by Michael Rink

Intel Announces 56 Core Single-Socket Cooper Lake Processor

Today Intel announced that its future Intel Xeon Cooper Lake processor family will have server-centric versions with up to 56 cores per socket. The new processors have built-in, AI training acceleration.

Intel claims that the upcoming 56 core Cooper Lake processors will support bfloat16 and Intel Deep Learning Boost. Bfloat16 is a 16-bit floating point representation with the same dynamic range as a standard 32-bit floating point representations but compressed into half the space. Bfloat16 instructions accelerate AI deep learning training for various workloads such as image-classification, speech-recognition, recommendation engines and machine translation and are currently only available on Intel Xeon 9200 processors. The new processors are expected to have a lower power envelope than the 9200 processors that are available today. Unlike its predecessors which are only available through select OEMs (Atos, HPE, Lenovo, Penguin Computing, and Megware), the upcoming 56 core Cooper Lake processors will be socketable and so will likely be more widely available.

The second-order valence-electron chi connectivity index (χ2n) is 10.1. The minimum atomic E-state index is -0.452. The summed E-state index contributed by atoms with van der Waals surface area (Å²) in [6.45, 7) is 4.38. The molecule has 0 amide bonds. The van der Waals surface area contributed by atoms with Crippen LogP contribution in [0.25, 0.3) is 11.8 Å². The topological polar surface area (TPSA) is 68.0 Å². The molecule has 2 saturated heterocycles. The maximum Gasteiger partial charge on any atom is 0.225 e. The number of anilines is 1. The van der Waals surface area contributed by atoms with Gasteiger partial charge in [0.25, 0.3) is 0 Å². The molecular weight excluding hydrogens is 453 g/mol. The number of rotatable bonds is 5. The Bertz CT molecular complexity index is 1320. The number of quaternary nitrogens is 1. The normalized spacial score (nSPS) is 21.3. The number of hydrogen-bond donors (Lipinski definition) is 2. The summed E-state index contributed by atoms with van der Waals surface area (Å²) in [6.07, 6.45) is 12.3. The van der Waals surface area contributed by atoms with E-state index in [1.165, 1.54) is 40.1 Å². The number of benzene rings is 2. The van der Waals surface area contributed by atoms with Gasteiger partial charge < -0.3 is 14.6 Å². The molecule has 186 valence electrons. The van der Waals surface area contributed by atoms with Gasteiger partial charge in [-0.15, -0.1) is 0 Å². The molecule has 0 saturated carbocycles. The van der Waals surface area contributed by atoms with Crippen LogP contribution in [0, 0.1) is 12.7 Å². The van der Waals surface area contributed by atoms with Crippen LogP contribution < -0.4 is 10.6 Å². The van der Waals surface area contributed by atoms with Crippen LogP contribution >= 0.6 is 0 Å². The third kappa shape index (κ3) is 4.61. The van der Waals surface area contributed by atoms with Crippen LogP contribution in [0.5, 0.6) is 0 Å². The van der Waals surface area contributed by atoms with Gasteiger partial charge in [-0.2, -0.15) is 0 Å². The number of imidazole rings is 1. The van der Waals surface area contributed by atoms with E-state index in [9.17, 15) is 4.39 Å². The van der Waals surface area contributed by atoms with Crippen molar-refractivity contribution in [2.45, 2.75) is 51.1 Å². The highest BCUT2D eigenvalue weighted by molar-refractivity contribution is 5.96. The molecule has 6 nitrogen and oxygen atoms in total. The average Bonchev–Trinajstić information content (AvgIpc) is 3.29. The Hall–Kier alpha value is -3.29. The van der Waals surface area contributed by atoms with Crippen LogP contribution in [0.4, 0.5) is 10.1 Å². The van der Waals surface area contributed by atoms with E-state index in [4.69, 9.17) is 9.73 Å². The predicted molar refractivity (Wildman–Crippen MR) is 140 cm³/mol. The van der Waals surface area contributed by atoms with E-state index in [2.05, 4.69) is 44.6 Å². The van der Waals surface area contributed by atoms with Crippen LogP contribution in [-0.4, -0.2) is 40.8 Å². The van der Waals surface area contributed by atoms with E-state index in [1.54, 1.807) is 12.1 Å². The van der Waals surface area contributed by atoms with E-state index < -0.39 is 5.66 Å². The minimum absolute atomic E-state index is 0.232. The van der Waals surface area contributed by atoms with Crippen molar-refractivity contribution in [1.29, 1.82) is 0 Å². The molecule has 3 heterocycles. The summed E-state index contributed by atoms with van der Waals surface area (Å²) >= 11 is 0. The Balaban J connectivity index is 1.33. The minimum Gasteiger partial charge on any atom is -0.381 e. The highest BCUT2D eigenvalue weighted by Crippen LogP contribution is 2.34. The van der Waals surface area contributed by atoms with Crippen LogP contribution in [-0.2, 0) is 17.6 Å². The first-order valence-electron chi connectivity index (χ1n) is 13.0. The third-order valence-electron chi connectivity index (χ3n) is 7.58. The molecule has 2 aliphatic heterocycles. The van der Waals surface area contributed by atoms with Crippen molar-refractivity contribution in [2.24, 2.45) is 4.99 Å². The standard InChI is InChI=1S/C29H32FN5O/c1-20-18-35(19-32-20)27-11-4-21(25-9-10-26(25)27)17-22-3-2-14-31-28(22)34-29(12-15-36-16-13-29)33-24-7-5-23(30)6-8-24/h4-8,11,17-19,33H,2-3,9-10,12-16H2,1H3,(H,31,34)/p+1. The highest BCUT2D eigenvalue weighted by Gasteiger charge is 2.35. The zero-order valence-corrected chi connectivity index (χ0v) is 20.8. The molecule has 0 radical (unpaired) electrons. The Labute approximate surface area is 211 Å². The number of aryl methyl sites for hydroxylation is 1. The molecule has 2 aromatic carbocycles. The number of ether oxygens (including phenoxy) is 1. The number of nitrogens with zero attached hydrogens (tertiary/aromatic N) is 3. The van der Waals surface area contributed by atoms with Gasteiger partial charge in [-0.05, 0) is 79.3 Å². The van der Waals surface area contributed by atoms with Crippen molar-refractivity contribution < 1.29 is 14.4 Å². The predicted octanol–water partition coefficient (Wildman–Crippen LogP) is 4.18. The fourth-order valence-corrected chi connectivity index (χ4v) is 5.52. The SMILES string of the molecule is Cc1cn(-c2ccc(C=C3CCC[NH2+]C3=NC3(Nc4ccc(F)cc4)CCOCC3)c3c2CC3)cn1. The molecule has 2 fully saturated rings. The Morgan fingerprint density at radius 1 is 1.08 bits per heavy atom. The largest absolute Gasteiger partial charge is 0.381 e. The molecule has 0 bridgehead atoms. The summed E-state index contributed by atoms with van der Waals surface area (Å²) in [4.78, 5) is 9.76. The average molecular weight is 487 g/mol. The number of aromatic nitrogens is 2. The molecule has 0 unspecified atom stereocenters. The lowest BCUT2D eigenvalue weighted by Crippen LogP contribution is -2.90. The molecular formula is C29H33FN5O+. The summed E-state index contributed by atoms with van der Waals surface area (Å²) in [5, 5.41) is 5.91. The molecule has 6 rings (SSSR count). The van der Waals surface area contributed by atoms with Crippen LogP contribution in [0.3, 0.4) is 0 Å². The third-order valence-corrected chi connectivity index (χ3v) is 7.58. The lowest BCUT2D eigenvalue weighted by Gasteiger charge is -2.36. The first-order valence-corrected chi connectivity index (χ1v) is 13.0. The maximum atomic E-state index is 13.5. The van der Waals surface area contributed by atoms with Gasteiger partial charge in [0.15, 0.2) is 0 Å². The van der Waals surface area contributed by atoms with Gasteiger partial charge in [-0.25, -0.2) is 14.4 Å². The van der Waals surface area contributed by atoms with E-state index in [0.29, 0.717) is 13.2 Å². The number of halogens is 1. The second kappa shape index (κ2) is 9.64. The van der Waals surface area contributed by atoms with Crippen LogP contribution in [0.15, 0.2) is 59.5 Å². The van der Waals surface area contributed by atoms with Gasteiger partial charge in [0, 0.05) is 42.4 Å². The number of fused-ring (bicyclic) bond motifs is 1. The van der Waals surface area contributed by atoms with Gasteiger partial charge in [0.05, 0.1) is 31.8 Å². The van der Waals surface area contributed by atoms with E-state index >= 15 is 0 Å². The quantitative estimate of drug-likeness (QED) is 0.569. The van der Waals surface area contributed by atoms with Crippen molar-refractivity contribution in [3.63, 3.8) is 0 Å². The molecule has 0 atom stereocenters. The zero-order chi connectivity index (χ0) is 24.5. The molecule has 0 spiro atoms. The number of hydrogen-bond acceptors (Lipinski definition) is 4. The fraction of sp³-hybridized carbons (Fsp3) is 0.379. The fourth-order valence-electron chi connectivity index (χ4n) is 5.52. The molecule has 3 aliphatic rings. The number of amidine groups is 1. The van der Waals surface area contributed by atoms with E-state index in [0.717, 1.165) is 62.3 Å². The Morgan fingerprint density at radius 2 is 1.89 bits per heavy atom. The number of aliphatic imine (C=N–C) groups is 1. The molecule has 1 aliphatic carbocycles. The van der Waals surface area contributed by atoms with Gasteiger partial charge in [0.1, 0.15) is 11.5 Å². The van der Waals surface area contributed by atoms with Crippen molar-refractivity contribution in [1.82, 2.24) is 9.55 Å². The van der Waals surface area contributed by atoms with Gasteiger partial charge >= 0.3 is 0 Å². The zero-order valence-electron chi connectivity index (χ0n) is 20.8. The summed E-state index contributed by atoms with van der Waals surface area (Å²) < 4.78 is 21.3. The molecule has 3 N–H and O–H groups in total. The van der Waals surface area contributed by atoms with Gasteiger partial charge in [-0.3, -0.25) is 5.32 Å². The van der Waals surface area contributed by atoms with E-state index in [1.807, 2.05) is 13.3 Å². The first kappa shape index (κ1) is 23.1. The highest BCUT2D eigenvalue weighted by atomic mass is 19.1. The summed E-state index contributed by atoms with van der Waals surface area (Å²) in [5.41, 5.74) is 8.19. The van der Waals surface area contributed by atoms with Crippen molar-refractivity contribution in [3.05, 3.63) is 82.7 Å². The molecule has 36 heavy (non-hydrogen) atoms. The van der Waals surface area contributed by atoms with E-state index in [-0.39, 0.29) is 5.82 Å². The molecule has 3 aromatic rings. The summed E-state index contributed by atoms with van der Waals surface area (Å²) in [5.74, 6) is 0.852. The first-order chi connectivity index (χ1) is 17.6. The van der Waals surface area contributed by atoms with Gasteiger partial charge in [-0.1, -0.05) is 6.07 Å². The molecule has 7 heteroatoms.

The switch to a socketable design not only makes the upcoming 56 core Cooper Lake processors easier to get; it also facilitates forward compatibility. Intel has announced that Cooper Lake will have platform compatibility with the upcoming 10nm Ice Lake processor. At this time, we don't expect the Ice Lake processors to support bfloat16.

On the unfortunate news side, we had previously expected Cooper Lake to be out sometime this year, but Intel is now saying the first half of 2020. This is purely speculation, but this might push back the 10nm Ice Lake CPUs to late 2020 or even the year after that. If that happens, it will give AMD even more time to capitalize on already having a 7nm processor.


Expected first half of 2020.


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